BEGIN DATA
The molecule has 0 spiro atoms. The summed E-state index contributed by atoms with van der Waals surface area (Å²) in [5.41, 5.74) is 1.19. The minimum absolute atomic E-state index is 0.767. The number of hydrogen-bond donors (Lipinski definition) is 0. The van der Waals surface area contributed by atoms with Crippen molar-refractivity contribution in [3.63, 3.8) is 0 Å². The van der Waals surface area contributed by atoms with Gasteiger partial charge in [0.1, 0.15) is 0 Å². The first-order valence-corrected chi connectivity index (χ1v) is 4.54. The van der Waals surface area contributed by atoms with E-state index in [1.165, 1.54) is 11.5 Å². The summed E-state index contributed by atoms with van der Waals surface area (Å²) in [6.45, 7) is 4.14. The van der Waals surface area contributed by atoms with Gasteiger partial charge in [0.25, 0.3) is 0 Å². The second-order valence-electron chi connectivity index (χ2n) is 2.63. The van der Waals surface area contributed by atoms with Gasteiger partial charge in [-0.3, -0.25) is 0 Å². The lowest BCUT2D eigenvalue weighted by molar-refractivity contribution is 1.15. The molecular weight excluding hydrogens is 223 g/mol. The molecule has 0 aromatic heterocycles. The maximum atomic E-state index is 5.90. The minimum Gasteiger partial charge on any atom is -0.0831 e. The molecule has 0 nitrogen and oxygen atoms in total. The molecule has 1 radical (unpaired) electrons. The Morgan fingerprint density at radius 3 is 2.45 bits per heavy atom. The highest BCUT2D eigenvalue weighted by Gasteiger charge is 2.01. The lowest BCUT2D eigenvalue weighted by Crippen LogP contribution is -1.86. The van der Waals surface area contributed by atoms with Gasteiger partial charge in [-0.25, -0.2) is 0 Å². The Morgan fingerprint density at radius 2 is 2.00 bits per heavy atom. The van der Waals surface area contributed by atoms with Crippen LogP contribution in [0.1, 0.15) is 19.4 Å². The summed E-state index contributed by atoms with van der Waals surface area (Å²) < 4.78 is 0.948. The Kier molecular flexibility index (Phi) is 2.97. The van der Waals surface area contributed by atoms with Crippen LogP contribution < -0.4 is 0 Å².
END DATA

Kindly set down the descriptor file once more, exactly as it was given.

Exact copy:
The molecule has 0 spiro atoms. The summed E-state index contributed by atoms with van der Waals surface area (Å²) in [5.41, 5.74) is 1.19. The minimum absolute atomic E-state index is 0.767. The number of hydrogen-bond donors (Lipinski definition) is 0. The van der Waals surface area contributed by atoms with Crippen molar-refractivity contribution in [3.63, 3.8) is 0 Å². The van der Waals surface area contributed by atoms with Gasteiger partial charge in [0.1, 0.15) is 0 Å². The first-order valence-corrected chi connectivity index (χ1v) is 4.54. The van der Waals surface area contributed by atoms with E-state index in [1.165, 1.54) is 11.5 Å². The summed E-state index contributed by atoms with van der Waals surface area (Å²) in [6.45, 7) is 4.14. The van der Waals surface area contributed by atoms with Gasteiger partial charge in [0.25, 0.3) is 0 Å². The second-order valence-electron chi connectivity index (χ2n) is 2.63. The van der Waals surface area contributed by atoms with Gasteiger partial charge in [-0.3, -0.25) is 0 Å². The lowest BCUT2D eigenvalue weighted by molar-refractivity contribution is 1.15. The molecular weight excluding hydrogens is 223 g/mol. The molecule has 0 aromatic heterocycles. The maximum atomic E-state index is 5.90. The minimum Gasteiger partial charge on any atom is -0.0831 e. The molecule has 0 nitrogen and oxygen atoms in total. The molecule has 1 radical (unpaired) electrons. The Morgan fingerprint density at radius 3 is 2.45 bits per heavy atom. The highest BCUT2D eigenvalue weighted by Gasteiger charge is 2.01. The lowest BCUT2D eigenvalue weighted by Crippen LogP contribution is -1.86. The van der Waals surface area contributed by atoms with Gasteiger partial charge in [-0.25, -0.2) is 0 Å². The Morgan fingerprint density at radius 2 is 2.00 bits per heavy atom. The van der Waals surface area contributed by atoms with Crippen LogP contribution in [0.1, 0.15) is 19.4 Å². The summed E-state index contributed by atoms with van der Waals surface area (Å²) < 4.78 is 0.948. The Kier molecular flexibility index (Phi) is 2.97. The van der Waals surface area contributed by atoms with Crippen LogP contribution < -0.4 is 0 Å².